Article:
Hearst Magazines releases a strange and poorly conceived tablet edition for its title Marie Claire, native app is a replica edition with the occasionally reformatted page
It’s hard to figure out what the digital publishing strategy Hearst Magazines is employing with the release of the new tablet edition for Marie Claire. The new app delivers a large file for its October issue, but upon opening delivers what looks like a replica edition, but really isn’t.
Hearst has a bit of a problem in the App Store with this title anyways. Prior to the release of Marie Claire iPad Edition, there were already several apps with the brand name Marie Claire already in the App Store, as well as inside the Apple Newsstand.
The Marie Claire name alone is currently being taken by the India edition of the magazine, while another magazine app is named Marie Claire Magazine North America. That app is purely a replica edition, priced at $7.99 per issue and, as you’d expect, is not making readers very happy. Even stranger, the app, despite its name, comes from the UK publisher of the magazine (IPC Media).
This app probably won’t make them happy either.
The app, like all Hearst Magazine apps, requires readers pay for a digital subscription even if they are existing print subscribers. It is the main reason Hearst magazine apps receive such poor reviews inside the App Store.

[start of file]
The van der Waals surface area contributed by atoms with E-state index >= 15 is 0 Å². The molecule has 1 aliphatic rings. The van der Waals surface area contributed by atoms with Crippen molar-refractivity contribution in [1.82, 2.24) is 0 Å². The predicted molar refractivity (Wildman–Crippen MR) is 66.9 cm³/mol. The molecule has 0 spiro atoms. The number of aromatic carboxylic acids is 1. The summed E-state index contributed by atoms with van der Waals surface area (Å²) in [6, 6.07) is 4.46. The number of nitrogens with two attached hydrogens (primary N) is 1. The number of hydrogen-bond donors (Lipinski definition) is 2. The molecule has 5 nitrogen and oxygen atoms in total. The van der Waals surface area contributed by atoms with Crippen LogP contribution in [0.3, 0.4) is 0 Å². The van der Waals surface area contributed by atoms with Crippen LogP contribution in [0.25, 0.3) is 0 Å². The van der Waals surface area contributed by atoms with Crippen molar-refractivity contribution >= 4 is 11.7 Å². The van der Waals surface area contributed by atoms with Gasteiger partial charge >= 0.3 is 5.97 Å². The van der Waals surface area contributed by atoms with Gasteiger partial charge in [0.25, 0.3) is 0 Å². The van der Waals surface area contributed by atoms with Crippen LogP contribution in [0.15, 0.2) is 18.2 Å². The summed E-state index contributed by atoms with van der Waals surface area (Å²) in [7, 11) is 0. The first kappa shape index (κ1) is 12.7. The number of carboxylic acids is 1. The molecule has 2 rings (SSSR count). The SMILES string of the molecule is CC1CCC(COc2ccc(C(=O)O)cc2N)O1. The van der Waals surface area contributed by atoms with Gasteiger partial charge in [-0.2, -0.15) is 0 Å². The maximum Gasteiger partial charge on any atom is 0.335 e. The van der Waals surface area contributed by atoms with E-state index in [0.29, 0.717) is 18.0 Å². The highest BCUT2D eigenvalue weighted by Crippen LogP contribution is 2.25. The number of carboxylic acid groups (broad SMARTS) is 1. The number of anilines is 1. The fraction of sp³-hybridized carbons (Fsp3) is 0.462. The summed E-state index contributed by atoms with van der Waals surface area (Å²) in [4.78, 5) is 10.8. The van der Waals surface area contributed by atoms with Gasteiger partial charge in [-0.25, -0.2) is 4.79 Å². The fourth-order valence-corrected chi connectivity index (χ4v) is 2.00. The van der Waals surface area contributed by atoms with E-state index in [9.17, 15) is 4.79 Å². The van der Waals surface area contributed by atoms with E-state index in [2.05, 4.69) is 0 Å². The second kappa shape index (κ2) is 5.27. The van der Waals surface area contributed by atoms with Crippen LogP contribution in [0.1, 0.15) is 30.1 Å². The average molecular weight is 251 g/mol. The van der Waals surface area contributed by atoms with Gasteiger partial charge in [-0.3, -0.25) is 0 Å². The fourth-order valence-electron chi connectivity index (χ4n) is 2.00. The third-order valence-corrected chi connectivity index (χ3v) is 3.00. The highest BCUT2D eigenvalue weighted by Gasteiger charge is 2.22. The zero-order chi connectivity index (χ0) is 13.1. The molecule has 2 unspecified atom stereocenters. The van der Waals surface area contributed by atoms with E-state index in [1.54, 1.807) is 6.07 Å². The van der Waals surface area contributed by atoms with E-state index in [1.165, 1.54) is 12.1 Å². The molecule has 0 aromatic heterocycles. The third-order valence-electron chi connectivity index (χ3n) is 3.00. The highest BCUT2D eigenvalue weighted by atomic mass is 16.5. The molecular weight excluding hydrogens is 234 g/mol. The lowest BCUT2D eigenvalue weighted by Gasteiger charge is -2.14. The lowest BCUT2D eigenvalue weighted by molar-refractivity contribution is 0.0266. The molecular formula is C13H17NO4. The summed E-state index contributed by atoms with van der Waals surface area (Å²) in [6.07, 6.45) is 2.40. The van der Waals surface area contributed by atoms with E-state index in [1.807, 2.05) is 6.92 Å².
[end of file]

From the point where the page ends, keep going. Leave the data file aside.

(Disclosure: I am a former Hearst employee, though with the newspaper division, not Hearst Magazines.)
Here, at least, the prices are more reasonable: $3.99 for single copies, $1.99 for a monthly subscription, $19.99 for an annual subscription.
What one gets for those prices is the odd part: a strangely designed and conceived digital magazine that is 90 percent replica edition with some random pages reformatted for the tablet.
Many of the digital pages continue to have their bottom page folios still on them showing that the pages were straight conversions from print, while others have them taken off and text boxes added to the page. But the surrounding copy generally remains sized for print – in other words, barely readable.
The advertising, too, is replica. Since the app edition must be read in portrait, page upon page of two-page ad spreads pass by. Only in these cases is there a compromise as the reader is given the option to turn to landscape to see the full two-page spread.
But because the ads are taken straight from print, one can assume that the new tablet edition is not generating any new ad revenue. Combined with its subscription policies, Hearst is one strike away from being out.
Hearst Magazines is in desperate need of a new direction with its digital media strategy. These tablet editions are not cutting it and make the old NYC media company look like… an old NYC media company.
Left: The October issue is a large and very slow download; Middle: some pages are somewhat reformatted for the iPad edition, but most are not; Right: photography look fantastic on the new iPad, though two-pages ad spreads make little sense unless the tablet is turned to landscape, then they are unreadable.